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Increased Risk for Vitamin A Toxicity in Severe Hypertriglyceridemia

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▸ Requests for reprints should be addressed to Robert M. Russell, M.D.; U.S. Department of Agriculture Human Nutrition Research Center on Aging at Tufts University, 711 Washington Street; Boston, MA 02111.

Boston and Newton, Massachusetts

© 1986 American College of PhysiciansAmerican College of Physicians

Ann Intern Med. 1986;105(6):877-879. doi:10.7326/0003-4819-105-6-877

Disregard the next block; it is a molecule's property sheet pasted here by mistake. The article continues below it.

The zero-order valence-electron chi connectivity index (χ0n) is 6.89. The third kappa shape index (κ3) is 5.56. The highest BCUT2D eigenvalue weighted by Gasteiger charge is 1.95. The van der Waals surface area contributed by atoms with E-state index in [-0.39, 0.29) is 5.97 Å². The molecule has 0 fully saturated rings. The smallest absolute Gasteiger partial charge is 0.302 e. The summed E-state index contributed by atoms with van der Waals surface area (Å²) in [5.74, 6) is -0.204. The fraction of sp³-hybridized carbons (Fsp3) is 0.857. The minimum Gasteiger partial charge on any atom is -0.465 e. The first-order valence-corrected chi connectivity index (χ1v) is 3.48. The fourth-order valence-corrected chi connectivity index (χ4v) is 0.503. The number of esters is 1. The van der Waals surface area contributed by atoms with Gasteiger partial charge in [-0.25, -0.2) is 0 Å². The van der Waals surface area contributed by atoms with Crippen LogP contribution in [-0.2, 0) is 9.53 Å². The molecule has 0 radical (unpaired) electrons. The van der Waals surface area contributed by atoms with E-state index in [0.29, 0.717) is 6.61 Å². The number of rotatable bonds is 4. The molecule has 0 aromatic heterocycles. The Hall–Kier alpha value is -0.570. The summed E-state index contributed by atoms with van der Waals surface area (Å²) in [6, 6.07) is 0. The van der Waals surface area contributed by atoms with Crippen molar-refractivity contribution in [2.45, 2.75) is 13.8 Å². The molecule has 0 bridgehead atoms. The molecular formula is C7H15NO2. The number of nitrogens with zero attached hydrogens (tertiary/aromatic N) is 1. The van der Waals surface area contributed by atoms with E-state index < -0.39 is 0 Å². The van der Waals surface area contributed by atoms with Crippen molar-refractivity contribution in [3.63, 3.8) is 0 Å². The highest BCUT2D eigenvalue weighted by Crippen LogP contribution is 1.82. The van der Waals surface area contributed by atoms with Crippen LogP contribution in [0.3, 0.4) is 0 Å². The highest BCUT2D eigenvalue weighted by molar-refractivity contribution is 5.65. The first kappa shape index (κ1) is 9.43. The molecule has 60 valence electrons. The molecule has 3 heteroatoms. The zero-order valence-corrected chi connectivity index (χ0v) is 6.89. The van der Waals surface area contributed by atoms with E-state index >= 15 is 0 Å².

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A 48-year-old woman with malabsorption and type V hyperlipoproteinemia developed hypervitaminosis A with a total plasma vitamin A level of 871 µg/dL during therapy with an oral dosage of 18 000 retinol equivalents (60 000 IU) daily. Twelve percent of the total plasma retinol was found to be transported in the chylomicronvery low density lipoprotein (VLDL) fraction, which does not contain retinol-binding protein. For comparison, concentrations of retinyl esters and retinol were determined in nine patients with type V hyperlipoproteinemia and nine control subjects, none of whom were using vitamin A supplements. Both retinyl esters and retinol were significantly elevated in the group with hyperlipoproteinemia (p <0.0005 in both cases). Eight of these nine patients had retinol present in the chylomicron-VLDL fraction, whereas retinol was not detectable in this fraction in any of the nine normal controls. The data suggest that patients with severe hypertriglyceridemia associated with type V hyperlipoproteinemia are at increased risk for hypervitaminosis A.





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